Fulfilling the Great Commission

“Then Jesus came to them and said, ‘All authority in heaven and on earth has been given to me. Therefore go and make disciples of all nations, baptizing them in the name of the Father and of the Son and of the Holy Spirit, and teaching them to obey everything I have commanded you. And surely I am with you always, to the very end of the age.’” Matthew 28:16-20

This passage is what is known as the Great Commission. It is the call from Jesus to spread His message and deeds into the time and place that we are in, today.

If we, as Christians, are to fulfill this commission, we must be relevant to the concerns of our time, using any tools that we can, despite the obstacles that may be in our way, and drawing upon our faith that Jesus walks with us in this quest.

For a good while I have been inspired by a colleague in ministry who is a living example of this. Over the last few years, Rev. Dr. Bebb Stone, President of the Presbyterian Health, Education, Welfare Association (PHEWA), has worked tirelessly on one of the concerns close to Jesus, in His time and also in ours: healing people.

In 2005, when Rev. Bebb Stone began her work, there were 46.6 million – that’s close to one and a half in ten people – living in the U.S. without health insurance. It is well-documented that health insurance is critical to whether or not a person visits his or her doctor when they need to. And not having coverage has obvious implications for someone’s overall health, well-being, and life.

So what to do about this? In this age, with the myriad of complicated options, what option could Rev. Stone recommend to her church community to take a stand on that would help to bring healing and justice to the most vulnerable among us?

Rev. Stone started by gathering a group of experts and faithful Presbyterians. Hal Sanders, ruling elder at East Liberty Presbyterian Church and a retired hospital administrator, and Dr. Thomas Graham, ruling elder at the Presbyterian Church of Sewickley and a retired physician, were among those who joined her.
This group methodically researched the alternatives and crafted an overture for General Assembly to be brought before the Pittsburgh Presbytery. They recommended support for what is called the single-payer option — privately provided, publicly financed insurance that would allow all in the U.S. to have access to health care.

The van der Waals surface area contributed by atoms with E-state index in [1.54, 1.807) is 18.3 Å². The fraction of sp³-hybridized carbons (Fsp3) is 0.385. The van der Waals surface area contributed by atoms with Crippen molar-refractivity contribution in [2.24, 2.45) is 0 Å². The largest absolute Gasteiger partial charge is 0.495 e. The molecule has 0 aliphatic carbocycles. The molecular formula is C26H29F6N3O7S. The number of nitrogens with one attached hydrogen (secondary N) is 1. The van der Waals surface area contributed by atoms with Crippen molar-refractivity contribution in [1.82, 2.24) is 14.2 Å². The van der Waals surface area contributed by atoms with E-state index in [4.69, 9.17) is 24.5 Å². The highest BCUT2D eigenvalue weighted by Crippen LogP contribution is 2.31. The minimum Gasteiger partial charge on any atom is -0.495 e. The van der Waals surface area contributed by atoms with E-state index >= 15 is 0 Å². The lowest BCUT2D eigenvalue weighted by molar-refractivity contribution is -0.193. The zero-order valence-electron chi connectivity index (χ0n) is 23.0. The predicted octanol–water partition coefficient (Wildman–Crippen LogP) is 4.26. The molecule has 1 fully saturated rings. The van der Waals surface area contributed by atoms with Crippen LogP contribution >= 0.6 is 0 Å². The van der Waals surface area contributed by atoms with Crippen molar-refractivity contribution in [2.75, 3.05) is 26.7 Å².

Despite the fact that this option has not always been the most popular, on a national level, Rev. Stone’s group worked, with courage, to educate the whole community on its value. To this day, I remember how Dr. Graham shared with us the way the interactions with the many insurance providers had come to dominate his practice as a doctor and take away time and energy from his true calling – to heal. His plea for simplicity – for a single payer system – was inspiring.

When the resolution came for a vote, Pittsburgh Presbytery passed it and the overture went on to the 2008 General Assembly for its consideration and vote.

The presbytery decided to send Hal Sanders to be the overture’s advocate at the San Jose General Assembly. The committee reviewing the overture was so impressed by Hal’s presentation that they questioned him for an unprecedented hour and a half. Finally, this prophetic resolution was adopted by the 218th General Assembly held in San Jose, CA, and sent to the U.S. Congress and to the Washington and United Nations offices of the Presbyterian Church (U.S.A.).

Because of the courage of this group led by Rev. Stone – to stand up and say, “our brothers and sisters need help…we must do something,” the Presbyterian Church (U.S.A.) officially endorsed the single-payer option. Since this time, we’ve been faced with the loss of Hal Sanders. The debate over healthcare options continues. So, while there is still more work to do for Rev. Stone to achieve her goal, I hope that sharing this story inspires you to think about what concerns of our time you can help to advance and to help us all fulfill the Great Commission.

2 Responses
  • jean thomas on March 23, 2012

    We should carry on Hal’s quest, which in some ways seemed like an impossible dream given the realities of today’s fractured health care system, but that doesn’t mean we should not keep on supporting all efforts to bring it about

  • Rev Janet Edwards on March 27, 2012

    Dear Jean,

    Your reminder of how difficult any improvement to our American provision of health care heightens my sense of how much courage it takes to work and work and work at this reform.

    Bebb commented to me that she saw herself as more stubborn than courageous. I’d say she is being humble there and yet there is a correspondence between these two qualities.

    Thanks for your comment–I hope you join in again. Peace, Janet

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